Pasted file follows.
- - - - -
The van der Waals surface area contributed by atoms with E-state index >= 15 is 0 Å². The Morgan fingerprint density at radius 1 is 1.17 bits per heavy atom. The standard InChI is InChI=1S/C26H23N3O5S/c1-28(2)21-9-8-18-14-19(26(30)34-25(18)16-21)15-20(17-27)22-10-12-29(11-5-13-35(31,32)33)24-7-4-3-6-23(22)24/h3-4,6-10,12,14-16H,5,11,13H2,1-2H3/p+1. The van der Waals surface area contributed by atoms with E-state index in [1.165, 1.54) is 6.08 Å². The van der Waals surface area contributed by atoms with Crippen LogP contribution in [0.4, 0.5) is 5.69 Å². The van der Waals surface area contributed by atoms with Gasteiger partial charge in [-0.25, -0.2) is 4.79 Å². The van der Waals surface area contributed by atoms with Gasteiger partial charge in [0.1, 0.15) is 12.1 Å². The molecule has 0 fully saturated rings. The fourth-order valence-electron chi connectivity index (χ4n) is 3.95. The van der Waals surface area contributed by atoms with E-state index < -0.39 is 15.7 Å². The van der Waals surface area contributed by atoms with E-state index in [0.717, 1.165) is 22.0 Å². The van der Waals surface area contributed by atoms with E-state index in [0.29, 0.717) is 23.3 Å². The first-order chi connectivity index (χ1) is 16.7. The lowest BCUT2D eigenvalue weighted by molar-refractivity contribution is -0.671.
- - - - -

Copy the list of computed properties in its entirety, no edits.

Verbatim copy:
The van der Waals surface area contributed by atoms with E-state index >= 15 is 0 Å². The Morgan fingerprint density at radius 1 is 1.17 bits per heavy atom. The standard InChI is InChI=1S/C26H23N3O5S/c1-28(2)21-9-8-18-14-19(26(30)34-25(18)16-21)15-20(17-27)22-10-12-29(11-5-13-35(31,32)33)24-7-4-3-6-23(22)24/h3-4,6-10,12,14-16H,5,11,13H2,1-2H3/p+1. The van der Waals surface area contributed by atoms with E-state index in [1.165, 1.54) is 6.08 Å². The van der Waals surface area contributed by atoms with Crippen LogP contribution in [0.4, 0.5) is 5.69 Å². The van der Waals surface area contributed by atoms with Gasteiger partial charge in [-0.25, -0.2) is 4.79 Å². The van der Waals surface area contributed by atoms with Gasteiger partial charge in [0.1, 0.15) is 12.1 Å². The molecule has 0 fully saturated rings. The fourth-order valence-electron chi connectivity index (χ4n) is 3.95. The van der Waals surface area contributed by atoms with E-state index < -0.39 is 15.7 Å². The van der Waals surface area contributed by atoms with E-state index in [0.717, 1.165) is 22.0 Å². The van der Waals surface area contributed by atoms with E-state index in [0.29, 0.717) is 23.3 Å². The first-order chi connectivity index (χ1) is 16.7. The lowest BCUT2D eigenvalue weighted by molar-refractivity contribution is -0.671.